John Stowell

Solitary Tales

origin 82525

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MUSIC REVIEW BY Chris Robinson, Earshot Jazz

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John Stowell's album Solitary Tales is all about exploration. On most of the album Stowell plays a nylon string acoustic/electric guitar that has a classical sound. In fact when Stowell isn't playing swung or bebop lines, he almost sounds as if he's improvising in a classical guitar fashion. In this way, Stowell makes full use of the idiomatic possibilities of the guitar. This is even the case when playing his electric, such as on Ornette's "Blues Connotation," which is tuned lower and has a much darker sound in the low register than the nylon string guitar.

Solitary Tales is at its best when Stowell presents each tune's head clearly and when he develops motives from the tune throughout his solo. Stowell most effectively demonstrates this on a highly embellished and altered version of Cole Porter's "Everything I Love," in which he uses a five note motive from his version of the melody and reworks and transposes it, and uses its shape as a point of departure for his improvisation. Stowell's "Friendly Giant" and "Fun with Fruit" are also highlights. "Friendly Giant's" melody is strong enough that the listener can hear its presence and contour even when Stowell is not directly stating it "Fun with Fruit's" strong riff-like call and response melody is engaging and provides much for Stowell to consider during his solo.

The album slows down on Steve Swallow's "Outfits" and "Willow" and on Bill Evans' "Funny Man," when the musical seeds for the solos are at times unclear. Stowell's numerous runs fit the arpeggiated nature of his treatment of "Outfits'" head, but for a short time he seems to lose his footing.. "Funny Man" is also highly modified from the original and I have trouble following Stowell's train of thought throughout. "Willow" is fairly nebulous for two and a half minutes before jumping into a steady tempo and engaging the listener with briskly swung lines.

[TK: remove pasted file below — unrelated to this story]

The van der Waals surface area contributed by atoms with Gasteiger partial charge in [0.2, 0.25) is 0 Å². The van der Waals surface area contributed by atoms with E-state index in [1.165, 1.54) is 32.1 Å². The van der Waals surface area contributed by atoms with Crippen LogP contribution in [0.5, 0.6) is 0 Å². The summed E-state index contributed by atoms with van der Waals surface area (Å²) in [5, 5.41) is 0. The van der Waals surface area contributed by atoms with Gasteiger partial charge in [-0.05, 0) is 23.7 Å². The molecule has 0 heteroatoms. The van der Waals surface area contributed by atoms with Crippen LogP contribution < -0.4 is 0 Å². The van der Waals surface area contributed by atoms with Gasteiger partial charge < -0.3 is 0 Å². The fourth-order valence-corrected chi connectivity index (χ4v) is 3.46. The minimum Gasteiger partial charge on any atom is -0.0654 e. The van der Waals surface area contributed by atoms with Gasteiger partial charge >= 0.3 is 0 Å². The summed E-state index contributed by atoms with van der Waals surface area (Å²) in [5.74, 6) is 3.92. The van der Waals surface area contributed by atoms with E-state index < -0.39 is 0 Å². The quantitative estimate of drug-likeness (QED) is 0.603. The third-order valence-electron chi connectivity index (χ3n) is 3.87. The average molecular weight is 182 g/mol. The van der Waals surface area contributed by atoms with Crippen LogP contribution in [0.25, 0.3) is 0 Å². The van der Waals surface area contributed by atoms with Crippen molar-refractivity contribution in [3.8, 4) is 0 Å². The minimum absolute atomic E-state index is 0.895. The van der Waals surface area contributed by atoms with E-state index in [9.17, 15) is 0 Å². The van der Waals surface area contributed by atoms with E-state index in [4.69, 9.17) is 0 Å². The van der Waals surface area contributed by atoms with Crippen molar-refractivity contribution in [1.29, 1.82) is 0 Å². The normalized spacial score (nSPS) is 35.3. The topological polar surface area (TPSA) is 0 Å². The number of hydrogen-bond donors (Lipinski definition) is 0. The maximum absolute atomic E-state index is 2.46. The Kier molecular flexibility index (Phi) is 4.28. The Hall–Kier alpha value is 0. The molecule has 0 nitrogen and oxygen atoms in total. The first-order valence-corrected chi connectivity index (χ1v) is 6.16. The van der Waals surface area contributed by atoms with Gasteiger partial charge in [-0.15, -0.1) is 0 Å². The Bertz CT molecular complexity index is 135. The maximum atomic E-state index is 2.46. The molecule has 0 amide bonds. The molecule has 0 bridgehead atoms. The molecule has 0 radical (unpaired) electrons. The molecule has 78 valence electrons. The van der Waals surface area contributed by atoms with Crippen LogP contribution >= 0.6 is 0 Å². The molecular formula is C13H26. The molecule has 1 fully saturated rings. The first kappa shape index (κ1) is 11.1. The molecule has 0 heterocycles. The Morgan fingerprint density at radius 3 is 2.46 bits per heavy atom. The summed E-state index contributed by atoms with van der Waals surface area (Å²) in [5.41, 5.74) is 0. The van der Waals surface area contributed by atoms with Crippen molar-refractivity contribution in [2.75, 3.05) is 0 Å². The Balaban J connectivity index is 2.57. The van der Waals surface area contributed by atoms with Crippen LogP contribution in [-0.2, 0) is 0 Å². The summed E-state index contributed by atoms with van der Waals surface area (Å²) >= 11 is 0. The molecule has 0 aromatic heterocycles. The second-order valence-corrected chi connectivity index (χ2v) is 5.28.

Solitary Tales demands the listener's undivided attention, giving it any less, such as listening to it in the car or having it on while washing dishes, runs the risk of having it blur together into one long song, as some tunes share nearly the exact characteristics and approach. Not giving it your full attention will also cause you to miss many of Stowell's subtle, inventive and rewarding ideas. This record is at times a tough listen, and it reveals the risks of solo improvisation if the listener can't identify with, follow, or understand an improviser's musical choices and ideas: he or she is pulled on a journey that's path is at times unclear. At its most effective, Solitary Tales showcases Stowell's ability to create or embellish a melody, dig into it, pull out the nuggets, and forge them into something new and exciting. There are few musicians whom I'm aware of that experiment with harmony, form and melody as much as John Stowell, and Solitary Tales is for those who are ready to explore uncharted territory. It is a journey I'm not always up for taking, but sometimes I'm more than happy to dive into the unknown.






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